In the United Kingdom, the British Red Cross helps migrants to identify which family members are eligible for family reunification. People are assisted in gathering the necessary supporting documents for their application, producing witness statements for any missing documentation, completing the complex application forms, and booking appointments at application centres. “I could never have managed the application on my own. I’m not earning enough money to hire a lawyer. I wouldn’t know where to start”, shares one user of the service. The British Red Cross also provides further legal advice when cases are refused, and caseworkers help with emotional and practical issues during the application process, including financial assistance with travel costs if the family’s application is successful.

Teams of the Hellenic Red Cross provide family reunification services for people in need in islands like Lesvos. © Charlotte Hyest/IFRC/Belgian Red Cross, 2015

The Swedish Red Cross runs a telephone service on Restoring Family Links, including procedural and legal guidance on family reunification. Information is also available online. It is estimated that over 1,500 enquiries were answered by phone or email only in 2018. The Swedish Red Cross employs a team of advisers and lawyers who provide general information and legal advice, assistance and representation in the family reunification procedure. This process can be lengthy, difficult, and it not often financially supported by the government. Issues faced by people using this service are also flagged with the advocacy team so they can be shared with public authorities.

In the same vein, the French Red Cross family reunification program, created in 2012, provides holistic support: diagnosis of the situation of the sponsor and his/her family member(s) living in a country of origin or transit, information on the French legal framework, referral to other stakeholders if necessary, and help with gathering necessary evidences or taking appointments with French embassies abroad.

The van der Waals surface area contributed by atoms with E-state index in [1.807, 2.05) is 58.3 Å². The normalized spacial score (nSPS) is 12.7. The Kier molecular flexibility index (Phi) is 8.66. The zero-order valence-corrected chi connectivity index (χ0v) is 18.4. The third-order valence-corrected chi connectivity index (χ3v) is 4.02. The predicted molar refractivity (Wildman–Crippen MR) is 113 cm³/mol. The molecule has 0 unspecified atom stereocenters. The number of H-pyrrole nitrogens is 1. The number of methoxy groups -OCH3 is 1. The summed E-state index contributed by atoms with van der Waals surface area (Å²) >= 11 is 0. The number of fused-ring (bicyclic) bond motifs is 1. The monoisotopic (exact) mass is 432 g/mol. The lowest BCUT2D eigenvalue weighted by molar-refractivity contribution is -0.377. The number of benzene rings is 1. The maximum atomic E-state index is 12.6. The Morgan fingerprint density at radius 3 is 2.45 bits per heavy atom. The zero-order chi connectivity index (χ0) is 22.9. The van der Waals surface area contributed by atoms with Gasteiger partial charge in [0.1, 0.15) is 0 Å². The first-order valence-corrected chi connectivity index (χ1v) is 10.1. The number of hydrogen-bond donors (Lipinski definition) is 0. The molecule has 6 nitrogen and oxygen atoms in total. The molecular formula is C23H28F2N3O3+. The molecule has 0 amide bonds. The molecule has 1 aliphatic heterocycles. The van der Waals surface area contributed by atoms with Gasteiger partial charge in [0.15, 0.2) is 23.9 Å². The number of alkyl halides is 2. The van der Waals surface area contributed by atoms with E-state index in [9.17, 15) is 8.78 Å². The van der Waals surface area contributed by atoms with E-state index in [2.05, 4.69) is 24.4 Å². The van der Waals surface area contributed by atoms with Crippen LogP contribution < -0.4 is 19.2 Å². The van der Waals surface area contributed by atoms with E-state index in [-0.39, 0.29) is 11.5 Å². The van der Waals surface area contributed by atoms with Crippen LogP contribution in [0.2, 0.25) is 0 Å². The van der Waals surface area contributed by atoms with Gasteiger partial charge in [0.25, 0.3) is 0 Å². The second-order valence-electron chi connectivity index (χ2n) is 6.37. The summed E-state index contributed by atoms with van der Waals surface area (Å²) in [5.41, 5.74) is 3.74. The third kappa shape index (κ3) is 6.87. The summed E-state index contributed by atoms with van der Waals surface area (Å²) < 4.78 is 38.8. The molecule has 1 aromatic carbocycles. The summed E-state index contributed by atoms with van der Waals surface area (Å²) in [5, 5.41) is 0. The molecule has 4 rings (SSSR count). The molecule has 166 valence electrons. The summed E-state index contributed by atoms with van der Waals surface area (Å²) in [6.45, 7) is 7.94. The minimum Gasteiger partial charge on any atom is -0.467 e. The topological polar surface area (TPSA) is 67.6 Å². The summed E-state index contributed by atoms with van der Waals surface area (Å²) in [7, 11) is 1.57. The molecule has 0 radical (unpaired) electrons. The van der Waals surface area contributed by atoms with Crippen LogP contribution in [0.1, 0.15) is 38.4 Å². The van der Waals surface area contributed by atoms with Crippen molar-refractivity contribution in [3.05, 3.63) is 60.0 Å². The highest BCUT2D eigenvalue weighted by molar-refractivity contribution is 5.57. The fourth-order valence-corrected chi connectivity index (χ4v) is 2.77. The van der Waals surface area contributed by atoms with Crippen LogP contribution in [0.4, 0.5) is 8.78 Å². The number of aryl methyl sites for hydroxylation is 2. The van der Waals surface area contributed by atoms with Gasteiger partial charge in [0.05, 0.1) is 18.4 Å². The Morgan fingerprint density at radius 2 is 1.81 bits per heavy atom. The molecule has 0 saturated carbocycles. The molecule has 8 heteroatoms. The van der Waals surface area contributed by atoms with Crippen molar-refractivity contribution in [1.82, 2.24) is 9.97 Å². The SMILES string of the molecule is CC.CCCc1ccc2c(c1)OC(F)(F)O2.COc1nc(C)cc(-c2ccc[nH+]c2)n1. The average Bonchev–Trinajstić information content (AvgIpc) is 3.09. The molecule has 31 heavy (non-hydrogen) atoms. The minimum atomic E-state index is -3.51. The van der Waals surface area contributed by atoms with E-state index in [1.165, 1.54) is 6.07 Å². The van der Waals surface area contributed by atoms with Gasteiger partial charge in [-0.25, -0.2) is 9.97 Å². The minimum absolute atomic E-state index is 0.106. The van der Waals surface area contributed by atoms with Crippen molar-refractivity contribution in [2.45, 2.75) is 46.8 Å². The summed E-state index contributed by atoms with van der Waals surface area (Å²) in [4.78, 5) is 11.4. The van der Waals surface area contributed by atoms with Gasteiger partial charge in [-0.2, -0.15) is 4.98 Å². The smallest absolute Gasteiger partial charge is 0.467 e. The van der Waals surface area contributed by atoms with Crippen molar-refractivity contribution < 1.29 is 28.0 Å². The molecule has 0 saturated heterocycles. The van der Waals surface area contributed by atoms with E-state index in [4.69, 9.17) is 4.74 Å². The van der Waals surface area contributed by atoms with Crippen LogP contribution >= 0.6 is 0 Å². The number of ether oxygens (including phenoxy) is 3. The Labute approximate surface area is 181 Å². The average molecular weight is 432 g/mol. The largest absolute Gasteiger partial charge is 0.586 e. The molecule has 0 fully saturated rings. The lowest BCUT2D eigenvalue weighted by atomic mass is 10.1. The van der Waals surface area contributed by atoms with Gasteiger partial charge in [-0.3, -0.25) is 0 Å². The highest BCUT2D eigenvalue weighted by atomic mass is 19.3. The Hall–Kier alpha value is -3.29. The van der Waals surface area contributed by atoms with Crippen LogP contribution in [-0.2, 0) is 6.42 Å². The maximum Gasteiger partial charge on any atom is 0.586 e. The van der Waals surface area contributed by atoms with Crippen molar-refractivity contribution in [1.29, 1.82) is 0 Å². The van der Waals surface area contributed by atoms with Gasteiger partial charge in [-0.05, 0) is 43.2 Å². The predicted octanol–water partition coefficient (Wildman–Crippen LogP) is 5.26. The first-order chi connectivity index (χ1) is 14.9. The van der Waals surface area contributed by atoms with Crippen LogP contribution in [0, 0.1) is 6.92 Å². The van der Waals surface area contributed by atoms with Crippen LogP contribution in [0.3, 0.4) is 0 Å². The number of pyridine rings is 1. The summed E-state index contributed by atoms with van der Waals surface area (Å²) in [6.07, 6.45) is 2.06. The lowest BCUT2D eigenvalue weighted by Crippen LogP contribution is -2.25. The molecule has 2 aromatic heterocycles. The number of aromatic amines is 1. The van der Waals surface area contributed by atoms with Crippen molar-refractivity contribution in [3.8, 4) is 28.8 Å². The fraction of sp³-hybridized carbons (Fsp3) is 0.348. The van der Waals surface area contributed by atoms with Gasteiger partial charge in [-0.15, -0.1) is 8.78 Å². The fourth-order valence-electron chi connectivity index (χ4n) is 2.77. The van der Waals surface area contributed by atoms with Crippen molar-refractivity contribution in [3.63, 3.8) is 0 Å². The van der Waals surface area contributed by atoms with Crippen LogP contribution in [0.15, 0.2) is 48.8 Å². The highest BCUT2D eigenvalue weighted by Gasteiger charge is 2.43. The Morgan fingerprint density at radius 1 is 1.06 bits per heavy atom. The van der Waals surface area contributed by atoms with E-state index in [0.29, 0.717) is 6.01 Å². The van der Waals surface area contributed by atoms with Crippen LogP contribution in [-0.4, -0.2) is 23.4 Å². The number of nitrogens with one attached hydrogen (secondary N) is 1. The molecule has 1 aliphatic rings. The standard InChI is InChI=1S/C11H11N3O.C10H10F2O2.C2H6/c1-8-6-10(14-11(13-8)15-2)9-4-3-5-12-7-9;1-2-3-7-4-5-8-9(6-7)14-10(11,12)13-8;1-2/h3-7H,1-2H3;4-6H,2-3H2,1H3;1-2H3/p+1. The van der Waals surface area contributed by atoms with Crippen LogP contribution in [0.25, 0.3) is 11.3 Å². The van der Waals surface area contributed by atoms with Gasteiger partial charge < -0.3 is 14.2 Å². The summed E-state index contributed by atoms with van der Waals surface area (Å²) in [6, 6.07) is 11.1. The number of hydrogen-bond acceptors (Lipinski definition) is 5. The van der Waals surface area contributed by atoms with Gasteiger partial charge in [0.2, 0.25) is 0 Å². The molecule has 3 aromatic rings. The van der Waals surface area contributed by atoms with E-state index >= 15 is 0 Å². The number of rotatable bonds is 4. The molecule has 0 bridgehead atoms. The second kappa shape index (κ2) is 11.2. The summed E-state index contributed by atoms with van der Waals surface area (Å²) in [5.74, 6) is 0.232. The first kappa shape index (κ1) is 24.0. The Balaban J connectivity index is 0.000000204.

Other National Societies, such as the Finnish Red Cross, the Hellenic Red Cross or the Spanish Red Cross have similar far reaching services in place, ranging from punctual assistance to more extended programmes. In some cases, such as the Swiss Red Cross, National Societies also conduct strategic litigation by identifying and pursuing legal cases in an attempt to bring about changes in the law or in policy.

European National Red Cross Societies count on the help of a broad network that consists of International Committee of the Red Cross delegations and National Societies in the countries of origin or transit where the sponsor’s family members are residing. In addition, National Societies work closely both with authorities and other humanitarian stakeholders.

The newly set-up Red Cross Red Crescent (RCRC) Family Reunification Working Group aims to enhance cooperation and increase opportunities to support the right to family reunification of international protection beneficiaries, both from an operational and a policy perspective. In doing so, Red Cross has become one of the key players in making the right to family life a reality in Europe and beyond.